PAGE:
- Emberiza melanocephala
16cm (6 in)
The males have black heads, brilliant yellow underparts and rich reddish-brown upperparts.
The females are much duller although they often show at least a hint of yellow, especially on the undertail coverts and the head is usually distinctly darker than the throat, creating a hooded effect which mimics the pattern of the male.
Otherwise they look like big, fairly long-bodied buntings with an obvious white eye-ring, rather sandy-brown plumage, a striking pale wing panel and a rich chestnut coloured rump. The lack of white outer-tail feathers also separates them from most other buntings.
Female and immature birds are very similar to Red-headed Bunting.
Common in the south-east of the Western Palearctic, breeds on the east coast of the Adriatic from Slovenia to southern Greece, also in south Serbia and Macedonia, the Aegean coast of Greece and most islands, European Turkey, Bulgaria and north on the Black Sea coast to the Danube Delta. In Turkey breeds almost throughout (except north coast) and east to northern Iraq and Transcaucasia. Absent from the Caucasus but occurs further north from Crimea and eastern Sea of Azov east to the Caspian. Also breeds on Cyprus and in the Middle East south to northern Israel and west Jordan.
Increasing and now fairly widespread in Italy and records from south-east France have increased in recent years culminating in the first proven breeding there in 2000.
Migratory, leaving breeding areas late July-August and moving south-eastwards to winter in western India, returning late April-early May.
Frequent vagrant outside usual range and recorded throughout Europe north to Iceland, Scandinavia and Estonia, and west to Spain and North-West Africa. British records (c.166) mostly in May-June, also in July-October, the majority occur in Shetland, others well-scattered throughout Britain.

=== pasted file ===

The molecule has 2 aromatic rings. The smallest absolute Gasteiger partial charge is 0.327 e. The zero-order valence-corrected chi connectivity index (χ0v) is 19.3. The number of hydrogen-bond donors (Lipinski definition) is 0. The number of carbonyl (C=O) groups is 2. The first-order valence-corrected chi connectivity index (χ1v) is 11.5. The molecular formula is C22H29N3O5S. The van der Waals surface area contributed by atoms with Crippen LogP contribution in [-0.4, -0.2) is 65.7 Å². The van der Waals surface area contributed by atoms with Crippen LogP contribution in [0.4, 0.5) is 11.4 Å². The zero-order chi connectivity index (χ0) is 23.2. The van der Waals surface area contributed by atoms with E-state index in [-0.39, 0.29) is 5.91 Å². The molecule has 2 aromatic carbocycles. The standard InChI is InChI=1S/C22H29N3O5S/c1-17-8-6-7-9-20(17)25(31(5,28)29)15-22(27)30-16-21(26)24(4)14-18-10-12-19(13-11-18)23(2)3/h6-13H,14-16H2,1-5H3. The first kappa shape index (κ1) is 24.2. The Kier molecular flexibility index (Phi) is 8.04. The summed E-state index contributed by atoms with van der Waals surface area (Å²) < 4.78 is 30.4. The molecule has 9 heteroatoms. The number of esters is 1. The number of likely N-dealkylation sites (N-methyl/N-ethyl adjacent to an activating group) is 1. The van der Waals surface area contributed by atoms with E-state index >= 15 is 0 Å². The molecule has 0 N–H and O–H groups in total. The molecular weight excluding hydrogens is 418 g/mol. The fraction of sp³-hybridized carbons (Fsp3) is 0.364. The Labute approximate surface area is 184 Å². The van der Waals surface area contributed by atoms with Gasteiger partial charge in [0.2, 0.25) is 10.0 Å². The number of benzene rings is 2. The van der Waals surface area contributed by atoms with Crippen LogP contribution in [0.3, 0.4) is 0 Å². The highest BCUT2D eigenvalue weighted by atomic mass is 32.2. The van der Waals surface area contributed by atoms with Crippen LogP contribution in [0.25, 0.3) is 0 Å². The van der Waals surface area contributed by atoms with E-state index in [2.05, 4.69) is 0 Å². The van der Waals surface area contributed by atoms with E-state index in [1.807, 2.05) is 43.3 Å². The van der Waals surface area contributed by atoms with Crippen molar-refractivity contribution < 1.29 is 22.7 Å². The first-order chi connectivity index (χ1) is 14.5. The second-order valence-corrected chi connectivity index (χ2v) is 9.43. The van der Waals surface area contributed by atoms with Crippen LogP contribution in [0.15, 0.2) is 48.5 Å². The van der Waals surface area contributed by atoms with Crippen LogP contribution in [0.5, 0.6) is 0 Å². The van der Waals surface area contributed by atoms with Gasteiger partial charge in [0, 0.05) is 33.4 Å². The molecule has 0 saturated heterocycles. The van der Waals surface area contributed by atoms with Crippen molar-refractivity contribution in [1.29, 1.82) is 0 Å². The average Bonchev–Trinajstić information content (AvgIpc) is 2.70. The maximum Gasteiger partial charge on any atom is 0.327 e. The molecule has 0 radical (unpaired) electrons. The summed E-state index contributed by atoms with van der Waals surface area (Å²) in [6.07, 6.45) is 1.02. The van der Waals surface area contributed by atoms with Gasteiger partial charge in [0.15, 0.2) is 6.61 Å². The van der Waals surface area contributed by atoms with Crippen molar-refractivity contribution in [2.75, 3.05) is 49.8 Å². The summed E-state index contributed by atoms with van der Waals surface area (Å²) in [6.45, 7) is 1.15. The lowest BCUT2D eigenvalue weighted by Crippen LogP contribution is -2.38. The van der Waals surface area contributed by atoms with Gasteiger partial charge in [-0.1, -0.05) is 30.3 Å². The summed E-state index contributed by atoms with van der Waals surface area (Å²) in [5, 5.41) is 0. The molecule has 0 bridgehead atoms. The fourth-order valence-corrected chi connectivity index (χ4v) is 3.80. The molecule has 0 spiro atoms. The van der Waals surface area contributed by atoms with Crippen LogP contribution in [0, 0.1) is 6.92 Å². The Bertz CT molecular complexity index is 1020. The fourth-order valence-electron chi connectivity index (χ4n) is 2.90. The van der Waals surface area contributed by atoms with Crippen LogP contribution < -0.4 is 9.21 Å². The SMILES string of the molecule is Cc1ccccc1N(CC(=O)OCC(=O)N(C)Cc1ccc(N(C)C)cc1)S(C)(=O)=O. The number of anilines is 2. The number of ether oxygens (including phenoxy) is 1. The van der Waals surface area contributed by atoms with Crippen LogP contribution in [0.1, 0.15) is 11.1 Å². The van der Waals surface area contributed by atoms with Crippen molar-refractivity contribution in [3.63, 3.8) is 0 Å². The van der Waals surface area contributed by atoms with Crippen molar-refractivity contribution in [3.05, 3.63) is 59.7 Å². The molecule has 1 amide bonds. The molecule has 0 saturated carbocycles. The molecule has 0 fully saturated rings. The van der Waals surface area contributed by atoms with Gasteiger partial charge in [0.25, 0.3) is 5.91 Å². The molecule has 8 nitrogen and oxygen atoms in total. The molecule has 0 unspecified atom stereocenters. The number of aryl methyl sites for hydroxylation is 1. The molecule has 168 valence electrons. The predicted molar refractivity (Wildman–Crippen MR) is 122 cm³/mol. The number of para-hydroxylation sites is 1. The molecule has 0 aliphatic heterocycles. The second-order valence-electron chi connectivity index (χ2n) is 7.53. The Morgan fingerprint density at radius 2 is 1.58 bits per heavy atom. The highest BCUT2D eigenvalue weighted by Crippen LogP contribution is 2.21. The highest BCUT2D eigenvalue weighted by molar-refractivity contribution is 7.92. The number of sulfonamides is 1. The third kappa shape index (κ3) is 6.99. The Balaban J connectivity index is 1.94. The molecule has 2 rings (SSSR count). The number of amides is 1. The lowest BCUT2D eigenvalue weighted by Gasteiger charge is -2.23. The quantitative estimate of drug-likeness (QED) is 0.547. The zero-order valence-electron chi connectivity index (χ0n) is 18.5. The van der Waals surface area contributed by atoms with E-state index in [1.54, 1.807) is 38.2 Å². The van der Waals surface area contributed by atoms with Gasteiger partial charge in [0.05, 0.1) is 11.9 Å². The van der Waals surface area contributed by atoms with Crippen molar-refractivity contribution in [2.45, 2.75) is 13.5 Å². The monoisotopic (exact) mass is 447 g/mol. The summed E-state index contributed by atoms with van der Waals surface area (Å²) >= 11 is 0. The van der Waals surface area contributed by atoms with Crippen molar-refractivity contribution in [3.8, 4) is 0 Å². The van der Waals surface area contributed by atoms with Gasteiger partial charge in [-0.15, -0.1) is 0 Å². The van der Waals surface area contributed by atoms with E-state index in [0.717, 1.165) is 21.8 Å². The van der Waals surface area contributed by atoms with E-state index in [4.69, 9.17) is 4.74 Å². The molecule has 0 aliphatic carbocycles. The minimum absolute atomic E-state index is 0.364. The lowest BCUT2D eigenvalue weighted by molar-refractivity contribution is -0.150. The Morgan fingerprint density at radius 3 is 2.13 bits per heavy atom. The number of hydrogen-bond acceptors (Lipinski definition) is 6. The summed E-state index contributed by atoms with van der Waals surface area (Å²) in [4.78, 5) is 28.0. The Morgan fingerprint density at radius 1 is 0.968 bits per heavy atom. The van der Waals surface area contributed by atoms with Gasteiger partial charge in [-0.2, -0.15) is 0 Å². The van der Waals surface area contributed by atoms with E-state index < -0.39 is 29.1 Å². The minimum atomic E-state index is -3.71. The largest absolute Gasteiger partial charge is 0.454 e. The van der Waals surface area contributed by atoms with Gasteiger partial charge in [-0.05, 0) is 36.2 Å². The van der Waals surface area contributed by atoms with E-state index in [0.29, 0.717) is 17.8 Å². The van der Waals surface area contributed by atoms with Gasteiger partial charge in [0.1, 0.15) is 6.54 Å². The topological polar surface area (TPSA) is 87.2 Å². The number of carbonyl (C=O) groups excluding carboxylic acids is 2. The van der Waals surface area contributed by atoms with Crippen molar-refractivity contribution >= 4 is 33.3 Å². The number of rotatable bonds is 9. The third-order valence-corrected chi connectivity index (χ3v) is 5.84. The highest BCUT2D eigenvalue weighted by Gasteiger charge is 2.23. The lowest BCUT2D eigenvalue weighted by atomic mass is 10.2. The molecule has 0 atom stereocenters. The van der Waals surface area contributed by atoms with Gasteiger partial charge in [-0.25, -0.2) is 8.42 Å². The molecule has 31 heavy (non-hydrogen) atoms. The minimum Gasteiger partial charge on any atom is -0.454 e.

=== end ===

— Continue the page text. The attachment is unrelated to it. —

Also recorded in the Channel Islands.
This is a monotypic species.
They breed in open areas with scattered trees, bushes and hedges. They are found from sea-level to around 2000 m.
The male performs a song display flight.
There may be more than one brood.
Their diet consists of seeds, with the addition of invertebrates during the breeding season, particularly mayfly larva.
Click on photo for larger image
Photo © by James Thomas
Kavadarci, Macedonia, July 2009
Photo © by draycotebirding
Tresco, Scilly Isles, October 2002
- Clements, J. F., T. S. Schulenberg, M. J. Iliff, S. M. Billerman, T. A. Fredericks, B. L. Sullivan, and C. L. Wood. 2019. The eBird/Clements Checklist of Birds of the World: v2019. Downloaded from http://www.birds.cornell.edu/clementschecklist/download/
- Handbook of the Birds of the World Alive (retrieved July 2016)
- BirdForum Opus contributors. (2023) Black-headed Bunting. In: BirdForum, the forum for wild birds and birding. Retrieved 5 June 2023 from https://www.birdforum.net/opus/Black-headed_Bunting
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